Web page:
Posts Tagged ‘1897’

Duncan is best known for being the last person to be imprisoned under the British Witchcraft Act, 1735. She was born November 25th, 1897 and died December 6th, 1956. At school she was known to have alarmed fellow pupils with prophecies of doom and displaying hysterical behaviour.

She married Henry Duncan in 1916 who supported her talents and in 1926 she went from clairvoyant to medium, offering séances to summon recently deceased spirits via emitting ectoplasm. She worked part time in a bleach factory and was a mother of six, a pretty busy lady.

In 1928 photography showed her tricks via dolls and old sheets as drapes. In 1931 the ectoplasm was supposedly cheesecloth, paper mixed with egg-white and toilet paper. In 1933 a trick to summon ‘Peggy’ a spirit was investigated and she was fined £10 for fraud, Harry Price concluded it was all fake and so why am I reporting on her? Well… here goes.

November 1941, WWII, she held a seance in Portsmouth and laid down the claim that a sailor spirit told her the HMS Barham had been sunk. An official announcement for the sinking came months later in February 1942. Due to this the Navy took interest in her claims. There was scepticism about her claims of the spirit telling her this because close family members of the victims had been informed about it. It was summarised that she might has known as around 861 families at the time could have been discussing it with the links they had, and she may well have over heard the news.

Duncan’s claims were taken seriously enough that they arrested her on a minor other issue, but then found the clause of witchcraft. She had a mock-up of an old HMS Barham hat band but after 1939 they hadn’t been worn. There seemed to be concerns that she would leak more confidential information, whatever her source, and that she was exploiting the recently bereaved. Seances did not come cheap, incidentally they don’t these days either…

She was found guilty on one count, and she was imprisoned for nine months. Winston Churchill seemed unimpressed by what seemed to be a waste of time and resources on “obsolete tomfoolery”. In 1945 she was released and promised to stop, which clearly wasn’t the case as she was arrested again in 1956. There was no sign of anything odd about her death after though, she had been suffering ill-health from around 1944 and was an obese woman who would move slowly due to heart trouble.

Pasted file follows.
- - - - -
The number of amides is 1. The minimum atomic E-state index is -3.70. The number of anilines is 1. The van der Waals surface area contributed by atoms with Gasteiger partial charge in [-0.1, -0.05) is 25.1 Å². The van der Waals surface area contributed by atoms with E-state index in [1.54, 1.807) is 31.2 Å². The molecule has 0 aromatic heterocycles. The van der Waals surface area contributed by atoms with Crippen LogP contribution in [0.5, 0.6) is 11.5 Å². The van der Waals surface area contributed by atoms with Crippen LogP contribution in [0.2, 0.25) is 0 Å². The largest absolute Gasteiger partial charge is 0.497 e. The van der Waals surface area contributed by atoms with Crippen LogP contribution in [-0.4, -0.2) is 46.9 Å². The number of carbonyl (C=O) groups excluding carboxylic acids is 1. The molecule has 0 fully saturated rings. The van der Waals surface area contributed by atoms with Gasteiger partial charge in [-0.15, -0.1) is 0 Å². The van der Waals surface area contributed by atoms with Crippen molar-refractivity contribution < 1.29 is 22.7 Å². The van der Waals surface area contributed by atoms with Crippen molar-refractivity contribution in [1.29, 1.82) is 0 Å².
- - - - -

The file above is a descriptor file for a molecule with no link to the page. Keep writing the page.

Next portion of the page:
All too often when the media talks about these events it is with a very sceptical approach. Replications of their so-called trickery has been given as the reason not to trust mediums etc. Helen Duncan was unfortunate in the media enough times I’d question why folks even continued to see her, but the grief of a lost one is hard and people may well have given her more benefit over doubt due to this.

In the case of HMS Barnham, she was in Portsmouth, a naval town in a time where it was already considered a badly kept secret. Sailors of the living variety may have been talking and she overheard it. Perhaps she truly was told by a spirit but I hate to admit full poo-poo on the situation however I would say the only S involved here was media speculation and sensation.

Helen-duncan-cheesecloth

The infamous Dr Crippen, 23rd November 2010 marked his 100th year since his execution. Hawley Harvey Crippen supposedly haunts the Pentonville Prison where he was hanged and interred for the murder of his wife. They say a “bespectacled, sorrowful figure” is seen standing around the unmarked grave.

Crippen was a homeopathic physician and salesman, he was convicted of the murder of his wife Cora Henrietta Crippen. He was also notably the first criminal to be caught with the use of wireless communication. His first wife died of a stroke and his son was entrusted to his parents care. He met Cora in New York, who had the stage name Belle Elmore and had very open affairs.